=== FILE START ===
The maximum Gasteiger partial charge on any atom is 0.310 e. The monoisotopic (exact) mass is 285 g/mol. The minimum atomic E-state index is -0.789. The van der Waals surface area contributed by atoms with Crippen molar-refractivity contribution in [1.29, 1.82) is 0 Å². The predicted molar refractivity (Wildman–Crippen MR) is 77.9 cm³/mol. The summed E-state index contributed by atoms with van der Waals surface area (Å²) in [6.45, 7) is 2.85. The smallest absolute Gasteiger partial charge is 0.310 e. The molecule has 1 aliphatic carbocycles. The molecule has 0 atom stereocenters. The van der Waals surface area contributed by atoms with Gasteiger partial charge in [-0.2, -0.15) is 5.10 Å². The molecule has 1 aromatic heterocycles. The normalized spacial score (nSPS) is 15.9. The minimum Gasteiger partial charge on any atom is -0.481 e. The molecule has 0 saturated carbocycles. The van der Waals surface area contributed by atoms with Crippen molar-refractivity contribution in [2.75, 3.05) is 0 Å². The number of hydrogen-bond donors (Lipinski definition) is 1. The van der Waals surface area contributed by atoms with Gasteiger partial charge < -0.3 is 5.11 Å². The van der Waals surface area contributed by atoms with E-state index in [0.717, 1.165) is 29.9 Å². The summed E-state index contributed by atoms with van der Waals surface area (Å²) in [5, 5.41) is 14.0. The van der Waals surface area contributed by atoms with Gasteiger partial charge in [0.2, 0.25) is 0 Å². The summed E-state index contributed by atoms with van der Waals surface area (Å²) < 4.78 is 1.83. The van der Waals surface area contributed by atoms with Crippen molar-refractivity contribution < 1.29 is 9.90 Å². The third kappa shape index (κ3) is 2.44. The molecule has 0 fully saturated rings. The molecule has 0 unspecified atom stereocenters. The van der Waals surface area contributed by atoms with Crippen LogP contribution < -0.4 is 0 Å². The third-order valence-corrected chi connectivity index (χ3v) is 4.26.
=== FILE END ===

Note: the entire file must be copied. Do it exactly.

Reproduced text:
The maximum Gasteiger partial charge on any atom is 0.310 e. The monoisotopic (exact) mass is 285 g/mol. The minimum atomic E-state index is -0.789. The van der Waals surface area contributed by atoms with Crippen molar-refractivity contribution in [1.29, 1.82) is 0 Å². The predicted molar refractivity (Wildman–Crippen MR) is 77.9 cm³/mol. The summed E-state index contributed by atoms with van der Waals surface area (Å²) in [6.45, 7) is 2.85. The smallest absolute Gasteiger partial charge is 0.310 e. The molecule has 1 aliphatic carbocycles. The molecule has 0 atom stereocenters. The van der Waals surface area contributed by atoms with Gasteiger partial charge in [-0.2, -0.15) is 5.10 Å². The molecule has 1 aromatic heterocycles. The normalized spacial score (nSPS) is 15.9. The minimum Gasteiger partial charge on any atom is -0.481 e. The molecule has 0 saturated carbocycles. The van der Waals surface area contributed by atoms with Crippen molar-refractivity contribution in [2.75, 3.05) is 0 Å². The number of hydrogen-bond donors (Lipinski definition) is 1. The van der Waals surface area contributed by atoms with Gasteiger partial charge < -0.3 is 5.11 Å². The van der Waals surface area contributed by atoms with E-state index in [0.717, 1.165) is 29.9 Å². The summed E-state index contributed by atoms with van der Waals surface area (Å²) in [5, 5.41) is 14.0. The van der Waals surface area contributed by atoms with Gasteiger partial charge in [0.2, 0.25) is 0 Å². The summed E-state index contributed by atoms with van der Waals surface area (Å²) < 4.78 is 1.83. The van der Waals surface area contributed by atoms with Crippen molar-refractivity contribution < 1.29 is 9.90 Å². The third kappa shape index (κ3) is 2.44. The molecule has 0 fully saturated rings. The molecule has 0 unspecified atom stereocenters. The van der Waals surface area contributed by atoms with Crippen LogP contribution < -0.4 is 0 Å². The third-order valence-corrected chi connectivity index (χ3v) is 4.26.